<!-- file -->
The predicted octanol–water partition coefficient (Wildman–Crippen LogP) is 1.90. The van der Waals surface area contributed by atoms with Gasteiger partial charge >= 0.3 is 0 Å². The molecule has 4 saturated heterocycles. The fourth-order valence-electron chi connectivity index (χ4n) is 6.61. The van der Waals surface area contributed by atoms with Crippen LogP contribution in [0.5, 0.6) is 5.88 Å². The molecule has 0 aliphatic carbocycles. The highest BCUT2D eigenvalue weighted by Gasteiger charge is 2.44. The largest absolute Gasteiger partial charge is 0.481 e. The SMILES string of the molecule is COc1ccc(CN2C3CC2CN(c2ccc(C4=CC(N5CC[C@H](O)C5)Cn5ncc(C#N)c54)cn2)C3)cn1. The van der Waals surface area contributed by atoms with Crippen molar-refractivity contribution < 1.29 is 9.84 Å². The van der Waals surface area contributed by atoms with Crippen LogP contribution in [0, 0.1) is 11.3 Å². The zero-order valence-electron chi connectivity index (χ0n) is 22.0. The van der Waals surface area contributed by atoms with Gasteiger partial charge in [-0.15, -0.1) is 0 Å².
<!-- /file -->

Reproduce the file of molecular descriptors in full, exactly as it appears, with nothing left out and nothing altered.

The predicted octanol–water partition coefficient (Wildman–Crippen LogP) is 1.90. The van der Waals surface area contributed by atoms with Gasteiger partial charge >= 0.3 is 0 Å². The molecule has 4 saturated heterocycles. The fourth-order valence-electron chi connectivity index (χ4n) is 6.61. The van der Waals surface area contributed by atoms with Crippen LogP contribution in [0.5, 0.6) is 5.88 Å². The molecule has 0 aliphatic carbocycles. The highest BCUT2D eigenvalue weighted by Gasteiger charge is 2.44. The largest absolute Gasteiger partial charge is 0.481 e. The SMILES string of the molecule is COc1ccc(CN2C3CC2CN(c2ccc(C4=CC(N5CC[C@H](O)C5)Cn5ncc(C#N)c54)cn2)C3)cn1. The van der Waals surface area contributed by atoms with Crippen molar-refractivity contribution < 1.29 is 9.84 Å². The van der Waals surface area contributed by atoms with Crippen LogP contribution in [0, 0.1) is 11.3 Å². The zero-order valence-electron chi connectivity index (χ0n) is 22.0. The van der Waals surface area contributed by atoms with Gasteiger partial charge in [-0.15, -0.1) is 0 Å².